In a recent Techer interview Electrical Engineering alumna Fei-Fei Li (PhD ’05) explains, “As we see artificial intelligence impacting the real world, it’s no longer a niche computer science, technical field. Policymakers, business leaders, educators, social scientists—they all need to take part and guide the future of A.I.” [Check out the full interview]
Thanks to Professor Pietro Perona and his graduate students including Grant Van Horn and Sara Beery, the next wildlife photo you snap might set you on a path to helping map life on Earth. “The whole web, this huge repository of wonderful information, is indexed by words,” Perona says. “But when we have an image—a visual query—we don’t know what to do unless there is an expert next to us. We’ve gotten so numb to the idea that we’ll never find the answer out.” [Breakthrough story]
In a letter to the Caltech community during National Postdoc Appreciation Week, the Caltech President emphasizes the role this key group plays at the Institute. He stated, “Caltech's mission of world-leading research and education depends crucially on our postdoctoral scholars. Although their time at Caltech may be short, they quickly become vital parts of the Institute's intellectual fabric.” [President’s Letter] [EAS Postdoc Resource Page]
Carver Mead, one of the fathers of modern computing, combines memoir and instruction in new video series. "My feeling is that these days, if it's not on the web, it doesn't exist," Professor Mead says of the decision to launch the new video channel. The video series is available for free on YouTube, and aims to provide a better understanding of the birth and evolution of modern computing, as told by one of its key participants and witnesses. [Caltech story]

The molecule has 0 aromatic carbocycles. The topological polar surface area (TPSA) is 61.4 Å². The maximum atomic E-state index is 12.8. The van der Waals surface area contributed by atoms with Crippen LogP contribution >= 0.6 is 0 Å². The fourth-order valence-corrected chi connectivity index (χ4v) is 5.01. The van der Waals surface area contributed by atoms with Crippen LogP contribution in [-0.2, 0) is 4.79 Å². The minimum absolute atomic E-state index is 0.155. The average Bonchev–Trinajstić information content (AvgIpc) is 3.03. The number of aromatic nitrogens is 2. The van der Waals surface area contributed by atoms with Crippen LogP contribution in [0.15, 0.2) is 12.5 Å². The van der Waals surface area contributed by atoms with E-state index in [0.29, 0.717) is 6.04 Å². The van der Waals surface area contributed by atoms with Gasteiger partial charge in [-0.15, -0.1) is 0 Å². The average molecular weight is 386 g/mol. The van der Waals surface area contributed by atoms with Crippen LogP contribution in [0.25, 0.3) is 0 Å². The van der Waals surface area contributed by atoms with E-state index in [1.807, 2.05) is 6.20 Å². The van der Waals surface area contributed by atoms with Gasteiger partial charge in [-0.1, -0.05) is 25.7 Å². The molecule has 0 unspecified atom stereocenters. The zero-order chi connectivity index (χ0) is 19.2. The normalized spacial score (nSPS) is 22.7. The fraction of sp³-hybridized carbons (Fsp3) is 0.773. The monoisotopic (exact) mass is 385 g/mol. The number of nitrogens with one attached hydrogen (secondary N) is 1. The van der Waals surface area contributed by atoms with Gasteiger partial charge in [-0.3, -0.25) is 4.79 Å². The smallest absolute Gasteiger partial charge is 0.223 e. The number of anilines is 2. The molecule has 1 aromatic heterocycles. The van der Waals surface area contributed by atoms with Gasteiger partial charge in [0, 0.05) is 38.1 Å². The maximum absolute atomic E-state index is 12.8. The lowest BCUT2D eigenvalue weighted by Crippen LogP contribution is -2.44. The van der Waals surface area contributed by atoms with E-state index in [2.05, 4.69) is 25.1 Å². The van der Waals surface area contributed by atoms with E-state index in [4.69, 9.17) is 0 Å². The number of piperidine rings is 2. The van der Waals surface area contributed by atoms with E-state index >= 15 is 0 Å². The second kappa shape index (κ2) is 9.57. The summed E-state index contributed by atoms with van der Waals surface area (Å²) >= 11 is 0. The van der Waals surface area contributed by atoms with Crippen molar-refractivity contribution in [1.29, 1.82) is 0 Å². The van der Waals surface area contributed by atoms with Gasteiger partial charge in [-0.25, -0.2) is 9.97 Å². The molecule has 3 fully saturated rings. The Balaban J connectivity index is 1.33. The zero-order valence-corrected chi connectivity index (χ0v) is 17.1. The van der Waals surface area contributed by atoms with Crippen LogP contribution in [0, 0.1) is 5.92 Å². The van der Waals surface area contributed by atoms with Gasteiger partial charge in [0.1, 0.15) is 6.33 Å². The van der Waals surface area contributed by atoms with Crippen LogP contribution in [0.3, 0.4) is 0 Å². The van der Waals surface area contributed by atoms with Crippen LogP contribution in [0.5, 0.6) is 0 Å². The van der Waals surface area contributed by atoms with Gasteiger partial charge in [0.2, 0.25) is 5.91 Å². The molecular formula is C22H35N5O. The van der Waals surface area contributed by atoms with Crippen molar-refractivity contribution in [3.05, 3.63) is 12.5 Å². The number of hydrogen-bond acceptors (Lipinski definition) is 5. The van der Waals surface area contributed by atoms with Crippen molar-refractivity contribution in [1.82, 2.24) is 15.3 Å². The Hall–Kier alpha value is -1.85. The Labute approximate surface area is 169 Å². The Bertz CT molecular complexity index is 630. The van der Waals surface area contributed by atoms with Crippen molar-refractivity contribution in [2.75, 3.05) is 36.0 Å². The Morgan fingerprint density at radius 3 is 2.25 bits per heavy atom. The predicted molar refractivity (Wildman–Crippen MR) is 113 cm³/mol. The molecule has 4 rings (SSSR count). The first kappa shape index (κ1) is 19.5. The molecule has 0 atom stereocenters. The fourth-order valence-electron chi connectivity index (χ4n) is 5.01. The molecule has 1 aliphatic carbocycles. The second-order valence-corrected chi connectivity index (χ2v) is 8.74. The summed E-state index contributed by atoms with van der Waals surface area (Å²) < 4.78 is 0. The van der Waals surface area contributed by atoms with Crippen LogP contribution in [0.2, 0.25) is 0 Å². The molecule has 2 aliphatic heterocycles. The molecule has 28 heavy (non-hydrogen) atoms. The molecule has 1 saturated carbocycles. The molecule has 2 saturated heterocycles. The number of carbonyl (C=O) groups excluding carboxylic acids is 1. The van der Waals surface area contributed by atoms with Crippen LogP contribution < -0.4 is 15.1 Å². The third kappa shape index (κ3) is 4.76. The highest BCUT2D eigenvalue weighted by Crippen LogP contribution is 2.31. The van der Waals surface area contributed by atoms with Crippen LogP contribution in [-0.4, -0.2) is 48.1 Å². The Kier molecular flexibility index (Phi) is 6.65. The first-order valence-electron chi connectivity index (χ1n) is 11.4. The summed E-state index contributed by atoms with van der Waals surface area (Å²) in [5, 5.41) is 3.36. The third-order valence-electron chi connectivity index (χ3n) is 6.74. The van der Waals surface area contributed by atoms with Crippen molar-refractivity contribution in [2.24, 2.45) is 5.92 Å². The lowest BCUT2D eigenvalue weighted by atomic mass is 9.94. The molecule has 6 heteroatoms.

Graduate student Grant Van Horn and postdoctoral scholars Oisin Mac Aodha, working with Professor Pietro Perona, started the iNaturalist Challenge last year, to see how much they could push machine-learning technology. The competition is now in its second year and the dataset contains over 8,000 species, with a combined training and validation set of 450,000 images that have been collected and verified by multiple users from iNaturalist. This year's competition promise to be much more challenging because there are more species and less examples for the computer to learn from. The top submissions will be invited to give talks at CVPR, which is the premier annual computer vision event. [Enter the competition]
Four graduate students from the Computing and Mathematical Sciences (CMS) Department and one from the Electrical Engineering (EE) Department have been selected as 2017 Amazon Fellows. This fellows program is the result of a partnership between Caltech and Amazon AWS around Machine Learning and Artificial Intelligence. The EE fellow is Srikanth Tenneti who is exploring the potential of deep learning for Direction of Arrival applications, and extending Ramanujan Sums based techniques for multi-dimensional periodicity extraction. CMS graduate student Navid Azizan Ruhi is researching faster optimization algorithms for machine learning. He is looking forward to visiting Amazon AI as a fellow and exchanging ideas with their researchers. Computer science graduate student Hoang Le is developing methods for efficient and intelligent sequential decision making in realistic systems. Florian Schaefer, whose focus is applied and computational mathematics, is researching the interface of statistical estimation and the design of fast algorithms. Control and dynamical systems graduate student Ellen Feldman, working with Professor Joel Burdick, has used part of the funding to present her research at the Society for Neuroscience annual meeting and looking forward to other future opportunities to share her research.